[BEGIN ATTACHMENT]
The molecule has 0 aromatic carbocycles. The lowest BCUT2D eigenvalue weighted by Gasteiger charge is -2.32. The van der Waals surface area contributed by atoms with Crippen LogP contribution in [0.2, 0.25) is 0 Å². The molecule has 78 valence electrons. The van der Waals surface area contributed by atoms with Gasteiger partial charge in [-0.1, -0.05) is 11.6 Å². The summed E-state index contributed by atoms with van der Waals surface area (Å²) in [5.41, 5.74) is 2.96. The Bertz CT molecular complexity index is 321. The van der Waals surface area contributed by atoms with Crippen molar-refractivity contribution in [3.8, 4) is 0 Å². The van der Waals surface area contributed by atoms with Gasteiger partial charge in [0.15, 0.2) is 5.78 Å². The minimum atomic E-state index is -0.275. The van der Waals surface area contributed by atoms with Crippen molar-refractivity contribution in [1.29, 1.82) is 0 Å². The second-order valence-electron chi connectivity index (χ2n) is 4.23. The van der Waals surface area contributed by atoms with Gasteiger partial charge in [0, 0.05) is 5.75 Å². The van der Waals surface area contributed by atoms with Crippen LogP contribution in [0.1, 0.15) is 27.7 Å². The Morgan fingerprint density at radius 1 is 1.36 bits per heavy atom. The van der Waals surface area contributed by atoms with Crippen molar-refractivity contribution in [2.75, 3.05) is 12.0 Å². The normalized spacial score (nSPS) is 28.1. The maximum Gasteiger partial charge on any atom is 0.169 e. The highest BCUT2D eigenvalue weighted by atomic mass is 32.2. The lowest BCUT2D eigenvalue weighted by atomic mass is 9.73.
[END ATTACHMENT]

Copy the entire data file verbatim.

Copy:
The molecule has 0 aromatic carbocycles. The lowest BCUT2D eigenvalue weighted by Gasteiger charge is -2.32. The van der Waals surface area contributed by atoms with Crippen LogP contribution in [0.2, 0.25) is 0 Å². The molecule has 78 valence electrons. The van der Waals surface area contributed by atoms with Gasteiger partial charge in [-0.1, -0.05) is 11.6 Å². The summed E-state index contributed by atoms with van der Waals surface area (Å²) in [5.41, 5.74) is 2.96. The Bertz CT molecular complexity index is 321. The van der Waals surface area contributed by atoms with Crippen molar-refractivity contribution in [3.8, 4) is 0 Å². The van der Waals surface area contributed by atoms with Gasteiger partial charge in [0.15, 0.2) is 5.78 Å². The minimum atomic E-state index is -0.275. The van der Waals surface area contributed by atoms with Crippen molar-refractivity contribution in [1.29, 1.82) is 0 Å². The second-order valence-electron chi connectivity index (χ2n) is 4.23. The van der Waals surface area contributed by atoms with Gasteiger partial charge in [0, 0.05) is 5.75 Å². The van der Waals surface area contributed by atoms with Crippen LogP contribution in [0.1, 0.15) is 27.7 Å². The Morgan fingerprint density at radius 1 is 1.36 bits per heavy atom. The van der Waals surface area contributed by atoms with Crippen molar-refractivity contribution in [2.75, 3.05) is 12.0 Å². The normalized spacial score (nSPS) is 28.1. The maximum Gasteiger partial charge on any atom is 0.169 e. The highest BCUT2D eigenvalue weighted by atomic mass is 32.2. The lowest BCUT2D eigenvalue weighted by atomic mass is 9.73.